First, Darwinian science supports classical liberalism's devotion to the British Enlightenment tradition of thought as opposed to the French Enlightenment tradition. Although I don't explicitly make this point in my Cato Unbound essays, I elaborate this point in Darwinian Conservatism.
In The Constitution of Liberty (1960), Friedrich Hayek distinguished between two traditions of liberty associated with England and France.
we have had to the present day two different traditions in the theory of liberty: one empirical and unsystematic, the other speculative and rationalistic--the first based on an interpretation of traditions and institutions which had spontaneously grown up and were but imperfectly understood, the second aiming at the construction of a utopia, which has often been tried but never successfully. Nevertheless, it has been the rationalist, plausible, and apparently logical argument of the French tradition, with its flattering assumptions about the unlimited powers of human reason, that has progressively gained influence, while the less articulate and less explicit tradition of English freedom has been on the decline. (54-55)
Later, Thomas Sowell's A Conflict of Visions (2002) showed how much of the ideological debate over the past two hundred years could be understood as a debate between the "constrained vision" of the British tradition and the "unconstrained vision" of the French Tradition. Then, Gertrude Himmelfarb's The Roads to Modernity: The British, French, and American Englightenments (2004) sketched the history of these competing Enlightenment visions.
I have argued that Darwinian science is on the side of the realist vision of the British tradition of liberty. The central idea of this realist vision is evolution--the idea that social order is largely spontaneously evolved rather than rationally designed. Darwin's theory of biological and cultural evolution grew out of the social theory of evolved, spontaneous order that was developed by Adam Smith and others in the Scottish and British Enlightenments. Steven Pinker, in The Blank Slate (2002), showed how modern biological research on human nature confirms the insight of the realist vision that there is a universal human nature--imperfect in knowledge and virtue--that cannot be radically changed by social reform. Most recently, David Brooks's The Social Animal (2011) argues that recent research in cognitive science supports the British tradition against the French Tradition.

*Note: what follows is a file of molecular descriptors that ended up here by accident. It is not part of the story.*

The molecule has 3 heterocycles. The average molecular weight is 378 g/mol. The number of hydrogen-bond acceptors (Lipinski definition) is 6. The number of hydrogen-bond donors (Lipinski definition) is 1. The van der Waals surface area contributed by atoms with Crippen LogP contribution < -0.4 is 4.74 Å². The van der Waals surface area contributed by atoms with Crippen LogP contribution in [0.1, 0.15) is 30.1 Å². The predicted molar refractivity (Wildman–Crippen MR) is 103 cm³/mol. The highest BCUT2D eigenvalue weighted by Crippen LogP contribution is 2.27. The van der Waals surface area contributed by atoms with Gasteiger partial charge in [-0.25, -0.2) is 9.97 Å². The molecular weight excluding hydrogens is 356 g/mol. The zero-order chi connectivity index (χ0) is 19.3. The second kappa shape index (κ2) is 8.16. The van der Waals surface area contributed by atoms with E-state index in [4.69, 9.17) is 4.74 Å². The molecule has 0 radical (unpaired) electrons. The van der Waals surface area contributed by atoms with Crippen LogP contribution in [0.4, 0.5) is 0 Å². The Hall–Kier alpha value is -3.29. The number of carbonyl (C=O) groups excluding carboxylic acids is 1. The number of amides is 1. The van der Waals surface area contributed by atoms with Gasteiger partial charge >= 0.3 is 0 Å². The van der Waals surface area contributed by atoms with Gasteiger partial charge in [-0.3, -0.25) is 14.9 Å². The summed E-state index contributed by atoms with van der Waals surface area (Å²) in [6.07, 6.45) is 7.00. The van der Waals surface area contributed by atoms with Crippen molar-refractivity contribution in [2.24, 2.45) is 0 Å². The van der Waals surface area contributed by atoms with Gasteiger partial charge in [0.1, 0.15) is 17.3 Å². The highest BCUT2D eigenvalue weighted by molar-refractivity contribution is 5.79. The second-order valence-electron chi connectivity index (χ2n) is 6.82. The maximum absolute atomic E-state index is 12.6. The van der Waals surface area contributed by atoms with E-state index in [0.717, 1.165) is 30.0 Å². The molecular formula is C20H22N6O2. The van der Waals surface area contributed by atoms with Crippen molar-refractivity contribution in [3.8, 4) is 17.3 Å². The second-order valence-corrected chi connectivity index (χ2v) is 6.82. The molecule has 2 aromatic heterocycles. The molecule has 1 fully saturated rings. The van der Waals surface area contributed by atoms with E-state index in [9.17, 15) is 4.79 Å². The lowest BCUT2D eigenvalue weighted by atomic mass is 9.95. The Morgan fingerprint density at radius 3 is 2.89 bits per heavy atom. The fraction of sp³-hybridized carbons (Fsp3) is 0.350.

The second way in which Darwinian science supports classical liberalism is in supporting the liberal distinction between society and state. Darwin's evolutionary explanation of the moral sense shows how moral order can arise through the natural and voluntary associations of civil society without the need for coercive governmental enforcement by the state. This sustains the classical liberal distinction between the political order of the state as protecting individual liberty and the moral order of society as shaping virtuous character. Consequently, a Darwinian liberalism can combine an Aristotelian ethics of social virtue and a Lockean politics of individual liberty.
Regrettably, many thinkers in the Aristotelian tradition of political thought--particularly, Leo Strauss and his followers--fail to recognize this distinction between society and the state, because they don't see the ambiguity in the ancient Greek conception of the polis as signifying both a society and a state. Here is where I agree with Douglas Rasmussen--in a recent essay for Cato Unbound--who criticizes the Straussians for ignoring this distinction and for refusing to consider how this distinction supports a union of Aristotelian virtue and Lockean liberty.
The third way in which Darwinian science supports classical liberalism is in showing how moral order can be grounded on purely human sources of order--human nature, human culture, and human judgment--without any necessity for appealing to supernatural or cosmic sources. This is important for classical liberalism because if the liberal principle of equal liberty for human beings depends upon some religious conception of human beings as divinely created, then it would seem that a liberal regime would have to enforce some theocratic conception of moral order as grounded in religious belief, which would deny the liberty of thought that is crucial for liberal thought.
The fourth way in which Darwinian science supports classical liberalism is in confirming the liberal history of government as set forth in the political anthropology of Locke, Hume, and Smith. An evolutionary history of government manifests three eras in political history: the Paleolithic era of egalitarian hierarchy in foraging societies, the pre-modern era of despotic hierarchy in agrarian states, and the modern era of egalitarian hierarchy in commercial liberal republics.
In this history, we see the difficulty in combining freedom and civilization. Foraging societies were free but uncivilized. Agrarian states were civilized but unfree. Commercial liberal republics are both free and civilized.
We can judge this history to be progressive insofar as it's a cultural history of trial and error in trying out various ways of organizing society and politics, as a result of which we eventually see the emergence of modern liberal regimes as successful because they happen to satisfy the full range of natural human desires more adequately than any prior regimes.
Some previous posts on related themes can be found here, here, and here.